The dissertation sketches a solution to the problem of pictorial representation. By appealing to the visual system as an information processing system, we understand how it is that certain sorts of pictures are seen as representing their subjects. ;The first chapter introduces the problem and discusses existing philosophical treatment of pictorial representation. Conventionalist arguments against the possibility of a naturalist account are refuted, thus clearing the way for a naturalist, realist, "resemblance" view of pictorial representation. ;The second chapter discusses the (...) notion of the modularity of mind. Aspects of perceptual holism are criticized. I support the modularist claim that one can make a useful distinction between observation and inference without suffering familiar positivist problems. I suggest that much of vision can fruitfully be studied in isolation from other mental processes. ;The third and fourth chapters provide a contemporary account of human vision. A model of the neural circuitry of vision is provided. Similar treatment is given to mathematical modeling of spatial vision . Also, some attention is paid to lower level biological details and to higher level functional attributes of the system. Research methodologies are discussed, as are the connections between the various levels of investigation. ;The concluding chapter begins with a theoretical and methodological comparison of experimental work cited as empirical foundation for various forms of conventionalism with that supporting modularity . The questions of Chapter I are then reconsidered in light of the vision science of Chapters III and IV. It is shown that current understanding of vision elucidates many of the problems of pictorial representation. Especially relevant is the observation that human spatial vision functions by abstracting certain features from the environment, features that are preserved in certain sorts of pictures. It turns out that many of the conventionalist claims about mind, vision and pictorial representation are unsupportable, given current understanding of mind and vision. (shrink)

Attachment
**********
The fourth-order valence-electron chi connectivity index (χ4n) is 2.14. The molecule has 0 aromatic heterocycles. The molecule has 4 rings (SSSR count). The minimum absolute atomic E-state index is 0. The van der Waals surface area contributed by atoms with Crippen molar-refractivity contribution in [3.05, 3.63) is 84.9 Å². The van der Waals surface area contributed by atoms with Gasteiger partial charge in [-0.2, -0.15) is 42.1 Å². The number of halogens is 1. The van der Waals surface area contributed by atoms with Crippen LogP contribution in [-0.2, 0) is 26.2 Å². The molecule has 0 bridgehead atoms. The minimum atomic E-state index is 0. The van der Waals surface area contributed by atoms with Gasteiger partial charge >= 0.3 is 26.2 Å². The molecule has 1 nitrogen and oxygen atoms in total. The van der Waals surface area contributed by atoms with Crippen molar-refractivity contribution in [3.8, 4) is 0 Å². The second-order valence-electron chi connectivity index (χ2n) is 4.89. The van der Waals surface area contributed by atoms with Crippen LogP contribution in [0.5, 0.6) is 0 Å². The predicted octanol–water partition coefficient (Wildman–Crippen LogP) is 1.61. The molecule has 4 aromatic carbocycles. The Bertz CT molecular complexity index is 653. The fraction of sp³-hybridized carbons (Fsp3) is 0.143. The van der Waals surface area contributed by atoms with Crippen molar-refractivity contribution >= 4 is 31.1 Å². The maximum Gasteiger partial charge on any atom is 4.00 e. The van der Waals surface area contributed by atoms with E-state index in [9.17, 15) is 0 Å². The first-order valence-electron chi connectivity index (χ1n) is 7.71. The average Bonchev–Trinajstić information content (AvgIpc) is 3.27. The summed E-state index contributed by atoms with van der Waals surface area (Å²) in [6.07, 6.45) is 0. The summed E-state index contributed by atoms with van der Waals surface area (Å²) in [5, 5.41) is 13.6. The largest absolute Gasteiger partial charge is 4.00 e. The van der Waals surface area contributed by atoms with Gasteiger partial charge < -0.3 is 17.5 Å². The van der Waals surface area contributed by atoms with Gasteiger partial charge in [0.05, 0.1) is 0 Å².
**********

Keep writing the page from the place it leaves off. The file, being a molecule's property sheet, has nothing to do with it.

Of the many controversial claims in Thomas Kuhn’s The Structure of Scientific Revolutions perhaps none are more troublesome than those made in his account of the role of a paradigm in perception. For if we take it that “a paradigm is prerequisite to perception itself (Kuhn 1970, p. 113) and that “two groups of scientists see different things when they look from the same point in the same direction” (Kuhn 1970, p. 150) then we seem to be burdened with all (...) the familiar problems about whether, and how, experimental evidence could possibly serve to promote the acceptance of a paradigm. And, indeed, these problems have been amply discussed in the last several decades. Dudley Shapere, for instance, has questioned Kuhn’s account of how science comes to move between incommensurable paradigms. (Shapere 1964) Still, Kuhn’s discussion of perception has an empirical foundation in psychological research which gives it a certain resilience in the face of surface problems with the consequences of his account. (shrink)
Block (1995t) has argued for a noncognitive and non- representational notion of phenomenal consciousness, but his putative examples of this phenomenon are conspicuous in their representational and functional properties while they do not clearly possess other phenomenal properties.
A connectionist vehicle theory of consciousness needs to disambiguate its criteria for identifying the relevant vehicles. Moreover, a vehicle theory may appear entirely arbitrary in sorting between what are typically thought of as conscious and unconscious processes.
Various claims for theory-laden perception have involved empirical as well as conceptual considerations. Thomas Kuhn cites New Look psychological research in discussing the role of a paradigm in perception (1970) and Paul Churchland (1988) appeals to biological evidence, as well as New Look sources similar to Kuhn's. This paper offers a critical examination of the empirical evidence cited by Kuhn and Churchland, including a look at the underlying experimental work. It also offers a comment on the application of such evidence (...) in a naturalized epistemology. (shrink)